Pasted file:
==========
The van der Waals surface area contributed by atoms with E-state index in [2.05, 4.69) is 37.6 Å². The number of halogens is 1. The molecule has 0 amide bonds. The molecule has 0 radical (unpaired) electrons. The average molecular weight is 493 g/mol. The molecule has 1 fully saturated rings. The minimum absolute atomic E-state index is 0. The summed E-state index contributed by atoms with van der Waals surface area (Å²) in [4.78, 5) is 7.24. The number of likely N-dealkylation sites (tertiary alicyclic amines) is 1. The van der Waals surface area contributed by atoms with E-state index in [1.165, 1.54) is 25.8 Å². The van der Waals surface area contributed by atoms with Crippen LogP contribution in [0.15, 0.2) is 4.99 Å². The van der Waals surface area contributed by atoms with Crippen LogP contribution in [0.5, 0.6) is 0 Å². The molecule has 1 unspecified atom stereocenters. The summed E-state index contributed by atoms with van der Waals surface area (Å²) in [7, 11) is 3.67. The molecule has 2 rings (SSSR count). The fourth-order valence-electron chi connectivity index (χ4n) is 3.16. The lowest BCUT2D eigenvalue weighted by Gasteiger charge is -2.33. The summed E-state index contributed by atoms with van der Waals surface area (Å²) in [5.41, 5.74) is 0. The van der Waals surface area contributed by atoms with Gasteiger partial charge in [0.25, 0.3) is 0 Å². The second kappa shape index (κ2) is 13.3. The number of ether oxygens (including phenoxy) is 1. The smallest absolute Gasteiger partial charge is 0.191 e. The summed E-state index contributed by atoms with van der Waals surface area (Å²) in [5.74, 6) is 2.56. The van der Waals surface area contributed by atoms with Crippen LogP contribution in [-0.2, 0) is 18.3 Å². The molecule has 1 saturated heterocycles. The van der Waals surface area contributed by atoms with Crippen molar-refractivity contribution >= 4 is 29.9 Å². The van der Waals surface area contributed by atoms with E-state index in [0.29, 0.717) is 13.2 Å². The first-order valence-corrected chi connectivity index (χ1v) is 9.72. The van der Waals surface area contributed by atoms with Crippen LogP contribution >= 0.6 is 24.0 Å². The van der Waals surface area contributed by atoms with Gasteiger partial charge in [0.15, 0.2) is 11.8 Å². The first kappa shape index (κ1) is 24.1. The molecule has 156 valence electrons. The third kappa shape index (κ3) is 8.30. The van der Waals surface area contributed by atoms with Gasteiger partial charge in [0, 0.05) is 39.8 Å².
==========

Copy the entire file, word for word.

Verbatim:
The van der Waals surface area contributed by atoms with E-state index in [2.05, 4.69) is 37.6 Å². The number of halogens is 1. The molecule has 0 amide bonds. The molecule has 0 radical (unpaired) electrons. The average molecular weight is 493 g/mol. The molecule has 1 fully saturated rings. The minimum absolute atomic E-state index is 0. The summed E-state index contributed by atoms with van der Waals surface area (Å²) in [4.78, 5) is 7.24. The number of likely N-dealkylation sites (tertiary alicyclic amines) is 1. The van der Waals surface area contributed by atoms with E-state index in [1.165, 1.54) is 25.8 Å². The van der Waals surface area contributed by atoms with Crippen LogP contribution in [0.15, 0.2) is 4.99 Å². The van der Waals surface area contributed by atoms with Crippen LogP contribution in [0.5, 0.6) is 0 Å². The molecule has 1 unspecified atom stereocenters. The summed E-state index contributed by atoms with van der Waals surface area (Å²) in [7, 11) is 3.67. The molecule has 2 rings (SSSR count). The fourth-order valence-electron chi connectivity index (χ4n) is 3.16. The lowest BCUT2D eigenvalue weighted by Gasteiger charge is -2.33. The summed E-state index contributed by atoms with van der Waals surface area (Å²) in [5.41, 5.74) is 0. The van der Waals surface area contributed by atoms with Gasteiger partial charge in [0.25, 0.3) is 0 Å². The second kappa shape index (κ2) is 13.3. The number of ether oxygens (including phenoxy) is 1. The smallest absolute Gasteiger partial charge is 0.191 e. The summed E-state index contributed by atoms with van der Waals surface area (Å²) in [5.74, 6) is 2.56. The van der Waals surface area contributed by atoms with Crippen LogP contribution in [-0.2, 0) is 18.3 Å². The molecule has 1 saturated heterocycles. The van der Waals surface area contributed by atoms with Crippen molar-refractivity contribution >= 4 is 29.9 Å². The van der Waals surface area contributed by atoms with E-state index in [0.29, 0.717) is 13.2 Å². The first-order valence-corrected chi connectivity index (χ1v) is 9.72. The van der Waals surface area contributed by atoms with Crippen LogP contribution >= 0.6 is 24.0 Å². The van der Waals surface area contributed by atoms with Gasteiger partial charge in [0.15, 0.2) is 11.8 Å². The first kappa shape index (κ1) is 24.1. The molecule has 156 valence electrons. The third kappa shape index (κ3) is 8.30. The van der Waals surface area contributed by atoms with Gasteiger partial charge in [0, 0.05) is 39.8 Å².